Unlike some people on staff, I still have a small soft spot for belligerent, failed-heir-to-Orwell, successful-alcoholic Christopher Hitchens (because he still does stuff like this, which, awesome. Also, even though he’s a xenophobic crank, I still think Martin Amis is ok, too.) But Hitchens Slate column today, a kind of throwaway on How Bad North Korea Is, is a lazy call to war, containing lines like the following:
The propaganda of the regime may actually mean exactly what it says, which in turn would mean that peace and disarmament negotiations with it are a waste of time—and perhaps a dangerous waste at that.
The regime cannot rule by terror alone, and now all it has left is its race-based military ideology. Small wonder that each “negotiation” with it is more humiliating than the previous one.
Ok, so we all get how fucked-up North Korea is under Kim Jong-Il, in the same we all understood Iraq under Saddam was fucked up (that went well). Only totally crazy people would think North Korea is anything other than a dystopic totalitarian nightmare state plucked from the dark, seething, paranoid id of a pint-sized madman. But pint-sized madmen do eventually die, and is now really the time for our putatively insightful intelligentsia to begin the intellectual underlabor for the pre-emptively inclined, military-interventionist wing of the American political class? THE ANSWER IS NO, NOT RIGHT NOW, THANKS.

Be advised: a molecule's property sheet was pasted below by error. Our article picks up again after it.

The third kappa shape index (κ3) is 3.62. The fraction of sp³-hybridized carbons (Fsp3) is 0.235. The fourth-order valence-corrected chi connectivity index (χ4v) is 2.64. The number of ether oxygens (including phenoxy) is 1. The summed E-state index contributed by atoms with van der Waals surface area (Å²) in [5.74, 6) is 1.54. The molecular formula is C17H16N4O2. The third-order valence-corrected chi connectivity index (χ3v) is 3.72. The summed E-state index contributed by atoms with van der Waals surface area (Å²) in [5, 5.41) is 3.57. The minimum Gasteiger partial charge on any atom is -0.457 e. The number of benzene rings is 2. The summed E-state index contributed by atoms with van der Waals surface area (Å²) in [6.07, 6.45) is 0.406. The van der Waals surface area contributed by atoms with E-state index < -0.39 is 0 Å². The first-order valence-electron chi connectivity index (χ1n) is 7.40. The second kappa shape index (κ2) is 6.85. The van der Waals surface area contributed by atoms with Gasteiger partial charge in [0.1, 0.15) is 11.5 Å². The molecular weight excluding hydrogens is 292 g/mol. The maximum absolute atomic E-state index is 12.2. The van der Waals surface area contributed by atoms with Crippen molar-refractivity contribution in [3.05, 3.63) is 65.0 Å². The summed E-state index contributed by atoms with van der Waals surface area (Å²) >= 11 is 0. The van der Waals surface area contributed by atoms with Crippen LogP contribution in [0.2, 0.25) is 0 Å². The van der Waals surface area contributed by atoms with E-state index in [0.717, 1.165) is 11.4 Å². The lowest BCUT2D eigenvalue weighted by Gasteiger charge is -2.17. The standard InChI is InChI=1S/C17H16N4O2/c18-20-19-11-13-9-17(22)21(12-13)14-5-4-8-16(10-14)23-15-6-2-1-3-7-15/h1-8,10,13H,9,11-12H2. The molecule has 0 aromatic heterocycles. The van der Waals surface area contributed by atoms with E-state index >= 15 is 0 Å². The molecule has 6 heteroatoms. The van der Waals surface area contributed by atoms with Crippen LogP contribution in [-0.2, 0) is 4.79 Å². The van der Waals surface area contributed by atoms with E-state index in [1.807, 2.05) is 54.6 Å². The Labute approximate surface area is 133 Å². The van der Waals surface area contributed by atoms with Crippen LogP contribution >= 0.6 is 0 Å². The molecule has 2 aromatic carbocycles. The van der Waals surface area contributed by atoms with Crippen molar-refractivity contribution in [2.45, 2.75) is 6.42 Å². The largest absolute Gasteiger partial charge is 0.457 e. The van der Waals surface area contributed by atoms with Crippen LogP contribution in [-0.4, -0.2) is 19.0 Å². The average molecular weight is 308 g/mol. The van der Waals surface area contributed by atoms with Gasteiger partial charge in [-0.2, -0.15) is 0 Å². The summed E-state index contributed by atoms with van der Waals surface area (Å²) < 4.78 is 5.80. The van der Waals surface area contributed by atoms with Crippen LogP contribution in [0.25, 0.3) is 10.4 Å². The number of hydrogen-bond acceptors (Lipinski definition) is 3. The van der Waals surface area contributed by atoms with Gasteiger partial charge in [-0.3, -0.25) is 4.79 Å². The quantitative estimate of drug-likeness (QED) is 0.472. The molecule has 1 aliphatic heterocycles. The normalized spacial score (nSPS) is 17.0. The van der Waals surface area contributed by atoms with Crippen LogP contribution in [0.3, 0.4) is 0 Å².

UPDATE: In response to several commenters below (whose signal lack of faith in the American educational system, both secondary and post-, is deeply troubling) I will clarify my reading of this Hitchens column as intellectual underlabor for those inclined to preemptive intervention.
The key passage, not cited above, is this: “The whole idea of communism is dead in North Korea […] [The Kim Jong-Il system] is based on totalitarian “military first” mobilization, is maintained by slave labor, and instills an ideology of the most unapologetic racism and xenophobia.”
I initially balked at drawing an explicit comparison to the Third Reich, both because such comparisons generally derail any reasonable discussion, and because it seemed implicit in what Hitchens was saying in this passage. I do, however, stand by this comparison and what it implies for those who would continue to seek diplomatic solutions in the Korean peninsula. This column sets up the context for that cheapest of slanders from the sidelines, “appeasement,” and makes it easier for intervention-hawks to roll out their Neville Chamberlain comparisons.
Hitchens is describing here a psychotic, violent nation state that seeks to humiliate other nation states; as I cited originally, he says: “…peace and disarmament negotiations with North Korea are a waste of time.”
What usually happens next, after negotiations cease?